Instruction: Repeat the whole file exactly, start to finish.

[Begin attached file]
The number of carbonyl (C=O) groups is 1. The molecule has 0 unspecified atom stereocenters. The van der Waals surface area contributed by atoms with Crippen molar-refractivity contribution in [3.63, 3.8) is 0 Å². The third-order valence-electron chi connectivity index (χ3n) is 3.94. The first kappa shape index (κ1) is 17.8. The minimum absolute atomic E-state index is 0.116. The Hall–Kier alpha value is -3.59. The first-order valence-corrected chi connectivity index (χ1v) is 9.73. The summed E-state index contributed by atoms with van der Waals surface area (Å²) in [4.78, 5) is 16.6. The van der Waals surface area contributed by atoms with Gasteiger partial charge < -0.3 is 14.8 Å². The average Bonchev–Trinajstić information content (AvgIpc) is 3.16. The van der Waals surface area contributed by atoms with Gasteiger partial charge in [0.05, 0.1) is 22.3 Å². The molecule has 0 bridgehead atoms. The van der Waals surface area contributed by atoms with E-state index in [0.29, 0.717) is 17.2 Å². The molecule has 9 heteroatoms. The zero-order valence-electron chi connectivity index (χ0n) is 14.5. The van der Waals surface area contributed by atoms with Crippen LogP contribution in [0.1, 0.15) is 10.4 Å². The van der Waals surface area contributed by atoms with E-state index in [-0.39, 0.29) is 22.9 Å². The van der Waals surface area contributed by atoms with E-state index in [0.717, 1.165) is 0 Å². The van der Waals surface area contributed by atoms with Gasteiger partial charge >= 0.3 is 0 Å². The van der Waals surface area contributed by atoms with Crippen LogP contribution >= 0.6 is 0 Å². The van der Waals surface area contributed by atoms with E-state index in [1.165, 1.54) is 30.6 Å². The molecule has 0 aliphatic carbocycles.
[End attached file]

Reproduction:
The number of carbonyl (C=O) groups is 1. The molecule has 0 unspecified atom stereocenters. The van der Waals surface area contributed by atoms with Crippen molar-refractivity contribution in [3.63, 3.8) is 0 Å². The third-order valence-electron chi connectivity index (χ3n) is 3.94. The first kappa shape index (κ1) is 17.8. The minimum absolute atomic E-state index is 0.116. The Hall–Kier alpha value is -3.59. The first-order valence-corrected chi connectivity index (χ1v) is 9.73. The summed E-state index contributed by atoms with van der Waals surface area (Å²) in [4.78, 5) is 16.6. The van der Waals surface area contributed by atoms with Gasteiger partial charge < -0.3 is 14.8 Å². The average Bonchev–Trinajstić information content (AvgIpc) is 3.16. The van der Waals surface area contributed by atoms with Gasteiger partial charge in [0.05, 0.1) is 22.3 Å². The molecule has 0 bridgehead atoms. The van der Waals surface area contributed by atoms with E-state index in [0.29, 0.717) is 17.2 Å². The molecule has 9 heteroatoms. The zero-order valence-electron chi connectivity index (χ0n) is 14.5. The van der Waals surface area contributed by atoms with Crippen LogP contribution in [0.1, 0.15) is 10.4 Å². The van der Waals surface area contributed by atoms with E-state index in [-0.39, 0.29) is 22.9 Å². The van der Waals surface area contributed by atoms with E-state index in [0.717, 1.165) is 0 Å². The van der Waals surface area contributed by atoms with Gasteiger partial charge >= 0.3 is 0 Å². The van der Waals surface area contributed by atoms with Crippen LogP contribution >= 0.6 is 0 Å². The van der Waals surface area contributed by atoms with E-state index in [1.165, 1.54) is 30.6 Å². The molecule has 0 aliphatic carbocycles.